One pilot has been killed and another injured following a U-2 spy plane crash in Northern California this morning.
An Air Force spokesman (via the LA Times) confirmed this afternoon that the crash occurred around 9 a.m. PST during a routine training mission. The aircraft — a single-engine U-2 from the 9th Reconnaissance Wing stationed at nearby Beale Air Force Base located in Sutter County — began to experience troubles shortly after takeoff, leading both pilots to eject from the vessel, which then crashed into a rural area approximately 48 miles north of Sacramento. You can see a photo of the crash site here.
While it was initially reported that both crew members had safely ejected from the U-2, air combat command officials later tweeted that, “There is no official confirmation of status of U-2 pilots.” Shortly thereafter (around 1 p.m.), Sgt. Charity Barrett confirmed the disheartening news that one pilot had passed and that the extent of the second pilot’s injuries were unclear, as is the cause of the plane’s crash.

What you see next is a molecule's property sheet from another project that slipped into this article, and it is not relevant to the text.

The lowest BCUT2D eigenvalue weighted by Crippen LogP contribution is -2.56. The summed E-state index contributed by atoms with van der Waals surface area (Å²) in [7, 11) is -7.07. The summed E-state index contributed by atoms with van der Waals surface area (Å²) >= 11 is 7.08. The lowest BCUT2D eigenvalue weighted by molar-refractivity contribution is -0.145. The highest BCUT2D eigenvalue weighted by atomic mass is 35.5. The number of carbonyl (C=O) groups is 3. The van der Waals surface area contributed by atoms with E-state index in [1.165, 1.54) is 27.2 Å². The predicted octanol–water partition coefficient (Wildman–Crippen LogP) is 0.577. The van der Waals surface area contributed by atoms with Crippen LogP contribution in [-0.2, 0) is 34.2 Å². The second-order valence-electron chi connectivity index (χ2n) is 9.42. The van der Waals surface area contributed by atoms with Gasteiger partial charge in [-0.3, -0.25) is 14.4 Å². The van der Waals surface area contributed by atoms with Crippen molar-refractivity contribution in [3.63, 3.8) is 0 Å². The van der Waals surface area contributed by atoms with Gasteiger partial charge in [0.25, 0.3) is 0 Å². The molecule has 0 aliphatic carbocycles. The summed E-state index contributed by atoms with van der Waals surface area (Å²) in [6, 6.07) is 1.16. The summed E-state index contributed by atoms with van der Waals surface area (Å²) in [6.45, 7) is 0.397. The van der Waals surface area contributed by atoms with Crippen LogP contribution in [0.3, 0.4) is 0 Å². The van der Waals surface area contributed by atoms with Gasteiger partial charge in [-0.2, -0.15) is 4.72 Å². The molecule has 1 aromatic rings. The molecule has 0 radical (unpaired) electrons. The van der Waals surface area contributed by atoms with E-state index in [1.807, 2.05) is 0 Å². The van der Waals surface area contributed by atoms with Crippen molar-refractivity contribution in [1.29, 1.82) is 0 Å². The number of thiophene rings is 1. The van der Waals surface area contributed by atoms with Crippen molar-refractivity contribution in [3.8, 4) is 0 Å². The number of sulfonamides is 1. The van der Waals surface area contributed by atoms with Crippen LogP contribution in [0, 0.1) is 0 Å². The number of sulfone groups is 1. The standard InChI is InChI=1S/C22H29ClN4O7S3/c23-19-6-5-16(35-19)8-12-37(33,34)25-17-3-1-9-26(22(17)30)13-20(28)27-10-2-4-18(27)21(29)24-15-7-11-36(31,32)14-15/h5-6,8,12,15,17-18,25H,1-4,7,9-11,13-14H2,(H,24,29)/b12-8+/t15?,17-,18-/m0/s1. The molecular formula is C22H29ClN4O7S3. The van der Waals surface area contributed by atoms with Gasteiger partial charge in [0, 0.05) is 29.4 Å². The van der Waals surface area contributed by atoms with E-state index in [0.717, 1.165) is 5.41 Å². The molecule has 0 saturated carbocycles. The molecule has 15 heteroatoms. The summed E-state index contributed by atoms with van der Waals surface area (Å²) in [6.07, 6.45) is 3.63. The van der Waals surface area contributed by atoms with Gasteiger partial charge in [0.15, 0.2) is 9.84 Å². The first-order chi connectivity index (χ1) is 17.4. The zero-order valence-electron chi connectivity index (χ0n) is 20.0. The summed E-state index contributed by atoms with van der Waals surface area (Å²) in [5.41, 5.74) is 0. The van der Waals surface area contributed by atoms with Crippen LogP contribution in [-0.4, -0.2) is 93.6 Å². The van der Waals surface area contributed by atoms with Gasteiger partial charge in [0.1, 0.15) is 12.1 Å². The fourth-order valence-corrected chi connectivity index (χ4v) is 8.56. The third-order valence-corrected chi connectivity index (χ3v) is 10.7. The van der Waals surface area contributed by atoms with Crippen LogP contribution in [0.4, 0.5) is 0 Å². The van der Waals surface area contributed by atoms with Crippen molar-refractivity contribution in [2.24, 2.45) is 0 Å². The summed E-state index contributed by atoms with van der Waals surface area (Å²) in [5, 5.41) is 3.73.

This marks for the first crash of this nature in over 20 years.
The last time a U-2 Dragon Lady crashed in the area was on Aug. 7, 1996, in Oroville.
The spy plane crashed into a parking lot outside the offices of the Oroville Mercury Register, killing the pilot and a woman on the ground. Capt. Randy Roby, an instructor assigned to Beale Air Force Base, was piloting the plane over the city on a routine mission when it burst into flames, then crashed. Jerri Vering, of Oroville, was leaving the newspaper’s office, and the plane’s wreckage hit and killed her.
According to Fox News, the U-2 is “a high-altitude spy plane which routinely flies at 70,000 feet to take photos and intercept communications…[with] pilots typically wearing pressurized flight suits similar to astronauts.” Both the highest flying and one of the oldest military aircraft currently in operation, the U-2 (nicknamed “The Dragon Lady”) was originally introduced in 1957 as a way of surpassing Russia’s infamous “Iron Curtain” and made headlines in the 1960s when one was shot down by the Soviet Union. The pilot, Francis Gary Powers, was subsequently captured by Russian forces but exchanged in a prisoner swap nearly two years later.
(Via Fox News)